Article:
Dr. Drew Nagele, the Executive Director of Beechwood NeuroRehab, recently served as an external reviewer of the CDC report to Congress on “The Management of TBI in Children”. Click to read the full report here.
Beechwood NeuroRehab Executive Director Dr. Drew Nagele will present at Capitol Hill Brain Injury Awareness Day on Tuesday, March 20. The theme for this year’s Capitol Hill Brain Injury Awareness Day is “Looking Ahead: Opportunities and Challenges in Brain Injury” focusing on rehabilitation and community services. Nagele will discuss research work in Juvenile Justice conducted by BIA of PA at the Congressional Briefing Panel.
A research study co-authored by Nagele titled “The Under-Identification of Brain Injuries and the Relationship with Juvenile (and Eventually Adult) Criminal Justice” was recently published in the Brain Injury Professional. The outcome is the result of work being done at Beechwood, as well as policy work being done by the National Collaborative on Children’s Brain Injury (NCCBI). You can read the full article here.
A research study titled “The Under-Identification of Brain Injuries and the Relationship with Juvenile (and Eventually Adult) Criminal Justice” was recently published in the Brain Injury Professional.
The study was co-authored by Beechwood NeuroRehab Executive Director Dr. Drew Nagele and the outcome is the result of work being done at Beechwood, as well as policy work being done by the National Collaborative on Children’s Brain Injury (NCCBI). You can read the full article here.
The Power of Words
It has been nearly 25 years since Kathie Snow, an author and public speaker, published her first article addressing the notion of “People-First Language”. Inspired by her son Benjamin, who was diagnosed with cerebral palsy when he was four months old, Snow encouraged everyone to utilize “People-First Language”, which puts the person before the disability and describes what a person has, not who a person is. For example, saying “she has autism” instead of “she’s autistic” or “people with disabilities” instead of “the handicapped or disabled”.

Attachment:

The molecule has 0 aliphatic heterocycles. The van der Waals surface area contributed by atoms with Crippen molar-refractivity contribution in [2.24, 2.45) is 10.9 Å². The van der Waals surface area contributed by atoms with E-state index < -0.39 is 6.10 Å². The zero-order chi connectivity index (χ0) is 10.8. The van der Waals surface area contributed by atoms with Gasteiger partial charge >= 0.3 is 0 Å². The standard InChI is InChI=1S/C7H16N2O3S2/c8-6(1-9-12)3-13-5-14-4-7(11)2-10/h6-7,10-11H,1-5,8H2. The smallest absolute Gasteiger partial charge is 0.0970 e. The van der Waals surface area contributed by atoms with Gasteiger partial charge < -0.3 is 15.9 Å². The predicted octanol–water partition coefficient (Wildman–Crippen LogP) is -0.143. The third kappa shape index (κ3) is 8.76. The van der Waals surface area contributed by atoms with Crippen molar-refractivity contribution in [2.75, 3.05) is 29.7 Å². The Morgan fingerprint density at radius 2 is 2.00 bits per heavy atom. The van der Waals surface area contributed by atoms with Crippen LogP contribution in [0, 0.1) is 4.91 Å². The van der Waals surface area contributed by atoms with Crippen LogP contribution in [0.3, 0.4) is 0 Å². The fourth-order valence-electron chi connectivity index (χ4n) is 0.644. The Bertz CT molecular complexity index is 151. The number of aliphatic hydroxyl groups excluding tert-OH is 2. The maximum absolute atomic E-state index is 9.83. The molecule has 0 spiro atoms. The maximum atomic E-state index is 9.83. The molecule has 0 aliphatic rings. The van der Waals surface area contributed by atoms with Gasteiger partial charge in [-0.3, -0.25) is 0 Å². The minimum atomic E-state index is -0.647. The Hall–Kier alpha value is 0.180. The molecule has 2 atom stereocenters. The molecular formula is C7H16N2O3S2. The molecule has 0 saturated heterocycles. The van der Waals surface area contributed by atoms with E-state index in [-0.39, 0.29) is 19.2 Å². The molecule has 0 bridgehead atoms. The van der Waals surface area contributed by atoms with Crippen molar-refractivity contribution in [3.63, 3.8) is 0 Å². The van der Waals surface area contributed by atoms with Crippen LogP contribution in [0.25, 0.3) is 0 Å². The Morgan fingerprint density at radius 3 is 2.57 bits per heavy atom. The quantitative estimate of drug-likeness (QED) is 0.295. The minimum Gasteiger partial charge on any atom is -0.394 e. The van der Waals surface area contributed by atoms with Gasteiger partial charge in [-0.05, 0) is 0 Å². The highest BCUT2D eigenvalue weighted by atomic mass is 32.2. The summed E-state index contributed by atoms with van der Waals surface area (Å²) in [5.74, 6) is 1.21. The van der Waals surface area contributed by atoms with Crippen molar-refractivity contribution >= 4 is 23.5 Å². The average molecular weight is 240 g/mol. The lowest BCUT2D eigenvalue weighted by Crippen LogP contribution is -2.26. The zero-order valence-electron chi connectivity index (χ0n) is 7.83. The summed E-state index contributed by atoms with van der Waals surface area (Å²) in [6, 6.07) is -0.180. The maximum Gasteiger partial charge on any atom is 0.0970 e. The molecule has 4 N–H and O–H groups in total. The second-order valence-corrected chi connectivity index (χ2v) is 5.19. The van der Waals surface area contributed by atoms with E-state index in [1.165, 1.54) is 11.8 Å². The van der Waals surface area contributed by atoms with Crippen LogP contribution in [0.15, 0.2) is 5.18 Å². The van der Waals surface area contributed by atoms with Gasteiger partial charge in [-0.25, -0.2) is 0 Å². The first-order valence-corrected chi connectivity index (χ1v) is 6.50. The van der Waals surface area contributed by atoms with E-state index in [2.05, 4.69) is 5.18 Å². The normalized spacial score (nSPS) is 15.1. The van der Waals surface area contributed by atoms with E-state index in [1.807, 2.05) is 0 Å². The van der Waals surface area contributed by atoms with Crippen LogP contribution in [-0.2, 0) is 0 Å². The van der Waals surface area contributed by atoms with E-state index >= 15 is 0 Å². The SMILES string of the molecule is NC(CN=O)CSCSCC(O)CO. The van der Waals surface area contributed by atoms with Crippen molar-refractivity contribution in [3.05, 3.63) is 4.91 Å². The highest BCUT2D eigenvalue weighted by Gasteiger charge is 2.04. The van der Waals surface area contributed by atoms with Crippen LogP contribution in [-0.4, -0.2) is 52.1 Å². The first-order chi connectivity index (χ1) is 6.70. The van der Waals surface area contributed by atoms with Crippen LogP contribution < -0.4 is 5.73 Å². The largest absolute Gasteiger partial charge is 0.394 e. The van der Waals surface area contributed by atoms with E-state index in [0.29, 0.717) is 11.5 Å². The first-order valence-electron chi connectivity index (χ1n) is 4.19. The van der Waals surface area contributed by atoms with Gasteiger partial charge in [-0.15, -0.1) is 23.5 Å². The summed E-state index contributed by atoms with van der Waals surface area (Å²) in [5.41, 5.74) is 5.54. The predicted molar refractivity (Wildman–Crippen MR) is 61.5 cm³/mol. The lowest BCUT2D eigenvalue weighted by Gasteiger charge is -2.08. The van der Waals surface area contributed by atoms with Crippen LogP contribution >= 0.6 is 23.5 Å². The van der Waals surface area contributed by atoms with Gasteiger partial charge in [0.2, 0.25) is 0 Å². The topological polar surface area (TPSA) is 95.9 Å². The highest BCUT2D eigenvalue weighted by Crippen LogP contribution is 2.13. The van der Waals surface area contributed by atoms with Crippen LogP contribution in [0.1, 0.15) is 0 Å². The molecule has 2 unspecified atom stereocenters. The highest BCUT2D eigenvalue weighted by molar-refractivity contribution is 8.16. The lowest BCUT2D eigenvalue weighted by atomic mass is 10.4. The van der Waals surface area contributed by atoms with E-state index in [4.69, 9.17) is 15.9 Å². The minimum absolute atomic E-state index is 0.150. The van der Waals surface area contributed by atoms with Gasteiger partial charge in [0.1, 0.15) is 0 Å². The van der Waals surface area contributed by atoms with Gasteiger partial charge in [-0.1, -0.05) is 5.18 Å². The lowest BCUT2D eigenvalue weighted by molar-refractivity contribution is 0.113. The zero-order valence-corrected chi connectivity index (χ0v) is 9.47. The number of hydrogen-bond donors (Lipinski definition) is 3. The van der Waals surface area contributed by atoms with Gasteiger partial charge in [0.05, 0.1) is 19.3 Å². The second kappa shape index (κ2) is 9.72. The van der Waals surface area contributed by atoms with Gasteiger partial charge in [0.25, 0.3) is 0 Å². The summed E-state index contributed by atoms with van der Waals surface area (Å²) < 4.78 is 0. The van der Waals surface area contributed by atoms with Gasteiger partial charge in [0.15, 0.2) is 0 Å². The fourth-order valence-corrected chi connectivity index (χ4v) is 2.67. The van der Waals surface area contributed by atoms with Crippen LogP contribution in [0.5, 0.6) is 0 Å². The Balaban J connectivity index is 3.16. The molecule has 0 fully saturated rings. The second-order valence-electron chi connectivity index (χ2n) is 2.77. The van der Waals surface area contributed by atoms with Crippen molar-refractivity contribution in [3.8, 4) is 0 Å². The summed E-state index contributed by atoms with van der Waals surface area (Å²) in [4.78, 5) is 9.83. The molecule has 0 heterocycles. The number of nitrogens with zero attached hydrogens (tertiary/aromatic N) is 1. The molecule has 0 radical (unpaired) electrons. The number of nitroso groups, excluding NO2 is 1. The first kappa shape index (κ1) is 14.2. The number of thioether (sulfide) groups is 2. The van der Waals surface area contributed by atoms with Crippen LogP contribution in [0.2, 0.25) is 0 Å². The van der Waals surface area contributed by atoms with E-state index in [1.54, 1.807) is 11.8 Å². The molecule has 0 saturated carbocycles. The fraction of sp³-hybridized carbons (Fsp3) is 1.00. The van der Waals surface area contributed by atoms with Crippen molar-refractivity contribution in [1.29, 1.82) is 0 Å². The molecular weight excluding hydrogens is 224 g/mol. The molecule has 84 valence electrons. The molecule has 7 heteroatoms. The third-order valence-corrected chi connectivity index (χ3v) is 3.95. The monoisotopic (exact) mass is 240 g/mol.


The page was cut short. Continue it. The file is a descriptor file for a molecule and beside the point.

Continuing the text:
Fast forward to 2016 and Snow is still making the rounds to educate parents, educators, and the general public about language sensitivity and an updated article entitled “To Ensure Inclusion, Freedom, and Respect for all, we must use People First Language” is utilized as a handout for training programs around the country. In the article, Snow makes several interesting observations including the fact that “people with disabilities constitute our nation’s largest minority group” (one in five Americans has a condition that is considered to be a disability) and also points out that this group is the only one that any person can become a part of, at any time.
Each person struggles and succeeds in different ways. There are very few people out there who would prefer to be categorized by their “problems” (whether it is a physical disability, depression, anxiety, obesity, anorexia, or a number of other common issues) rather than the qualities, talents, and characteristics that make us all unique. The sooner we embrace and utilize “People-First Language”, the sooner we can embrace each other as individuals and work to make this world a better place for everyone.